Using different transistors in a simple arduino audio circuit

Discussion in 'Analog & Mixed-Signal Design' started by Green Bean, Feb 6, 2019.

  1. Green Bean

    Thread Starter Member

    Mar 31, 2017
    125
    1
    I am doing an arduino project that involves sounds (square waves) generated with the tone() function. I had a 8 ohm 0.5 watt speaker connected to the arduino with a 100 ohm series resistor, but this isnt quite loud enough.

    While researching i found this thread on another forum: https://forum.arduino.cc/index.php?topic=164436.0

    One user suggested a very simple amplifier circuit using two transistors:
    Scan 177.png
    Also note:
    "It's simple because it only has to amplify square waves of a fixed amplitude, which is what comes out of an Arduino digital pin or PWM pin. It's no good for amplifying general audio signals, or the outputs from the DACs on the Due."

    The two transistors are a BC337 and BC327, an NPN and PNP. I do not have these two transistors, but I do have an A1659A and a C4370A. One is NPN one is PNP. Could i use these instead?

    Sorry if this is a dumb question or i have not provided enough information.
     
  2. Bordodynov

    Well-Known Member

    May 20, 2015
    2,046
    622
    Yes, you can use these transistors.
     
  3. Norfindel

    AAC Fanatic!

    Mar 6, 2008
    325
    25
    Remember to use a resistor on the arduino pin to the transistor bases, to limit the current to the required level.
     
  4. Green Bean

    Thread Starter Member

    Mar 31, 2017
    125
    1
    Ok i built it and it works great thanks fam.
     
  5. Audioguru

    Expert

    Dec 20, 2007
    10,739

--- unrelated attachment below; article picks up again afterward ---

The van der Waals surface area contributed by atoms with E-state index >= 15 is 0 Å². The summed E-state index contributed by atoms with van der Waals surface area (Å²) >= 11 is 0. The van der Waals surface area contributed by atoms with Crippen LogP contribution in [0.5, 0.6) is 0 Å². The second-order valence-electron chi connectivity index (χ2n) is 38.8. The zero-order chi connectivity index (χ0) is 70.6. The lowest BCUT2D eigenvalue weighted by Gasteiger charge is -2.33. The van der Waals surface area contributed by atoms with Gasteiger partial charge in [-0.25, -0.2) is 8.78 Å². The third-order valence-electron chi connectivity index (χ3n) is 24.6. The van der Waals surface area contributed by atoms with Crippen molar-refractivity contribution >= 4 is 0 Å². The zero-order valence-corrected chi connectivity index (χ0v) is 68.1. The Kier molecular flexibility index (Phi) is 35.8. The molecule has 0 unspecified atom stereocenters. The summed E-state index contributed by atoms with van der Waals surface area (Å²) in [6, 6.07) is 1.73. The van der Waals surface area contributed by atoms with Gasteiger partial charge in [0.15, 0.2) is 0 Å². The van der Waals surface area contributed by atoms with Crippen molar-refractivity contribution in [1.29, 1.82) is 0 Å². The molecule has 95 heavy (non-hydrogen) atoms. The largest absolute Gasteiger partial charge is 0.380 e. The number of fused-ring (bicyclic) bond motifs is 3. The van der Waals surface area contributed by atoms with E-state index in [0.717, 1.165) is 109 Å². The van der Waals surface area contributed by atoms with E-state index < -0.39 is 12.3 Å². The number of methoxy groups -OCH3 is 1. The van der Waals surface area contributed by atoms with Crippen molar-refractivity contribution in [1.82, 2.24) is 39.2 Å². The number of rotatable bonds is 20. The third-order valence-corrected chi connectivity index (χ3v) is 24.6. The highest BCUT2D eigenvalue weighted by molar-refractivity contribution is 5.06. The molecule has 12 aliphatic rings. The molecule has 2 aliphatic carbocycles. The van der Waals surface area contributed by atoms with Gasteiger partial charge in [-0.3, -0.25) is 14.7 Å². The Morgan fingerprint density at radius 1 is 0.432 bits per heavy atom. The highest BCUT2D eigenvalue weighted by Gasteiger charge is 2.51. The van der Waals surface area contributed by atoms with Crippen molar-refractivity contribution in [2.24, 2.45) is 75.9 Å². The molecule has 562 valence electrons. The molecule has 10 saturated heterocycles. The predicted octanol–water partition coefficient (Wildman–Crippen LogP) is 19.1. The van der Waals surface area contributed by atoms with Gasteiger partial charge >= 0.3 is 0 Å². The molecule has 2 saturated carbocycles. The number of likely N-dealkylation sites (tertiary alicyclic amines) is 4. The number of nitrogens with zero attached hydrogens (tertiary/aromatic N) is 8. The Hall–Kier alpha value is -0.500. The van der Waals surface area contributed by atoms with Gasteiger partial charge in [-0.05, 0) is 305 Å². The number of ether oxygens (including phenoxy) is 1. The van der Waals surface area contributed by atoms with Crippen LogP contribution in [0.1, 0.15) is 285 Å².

1,201
    With the 5V supply, if the Arduino output goes to +0.5V V and +4.5V then the emitter of the transistors will try to go to +1.3V and +3.7V. But the current in the 8 ohm speaker will be 1.2V/8= only 150mA and since the transistors do not saturate and have a minimum hFE of about 80 then the maximum output current from the Arduino will be 150mA/80= only 1.88mA which is nothing. Then current-limiting resistors are not needed.
     
  6. AnalogKid

    AAC Fanatic!

    Aug 1, 2013
    7,298
    2,053
    Kjeldgaard likes this.
  7. Audioguru

    Expert

    Dec 20, 2007
    10,739
    1,201
    Since the peak current in the 8 ohm speaker is only 150mA then the RMS current is 106mA then the RMS power is only 90mW but since the squarewave has lots of harmonics the fundamental frequency power is only 45mW which is almost nothing. Why bother using the transistors.
     
  8. AnalogKid

    AAC Fanatic!

    Aug 1, 2013
    7,298
    2,053
    Because
    I don't know a lot of the details about an Arduino, but that sounds high for a uC output pin.

    ak
     
  9. Audioguru

    Expert

    Dec 20, 2007
    10,739
    1,201
    The output voltage swing of an Arduino is less if it is powered from only 3.3V because with a high load resistance its output is Cmos rail-to-rail.
     
Loading...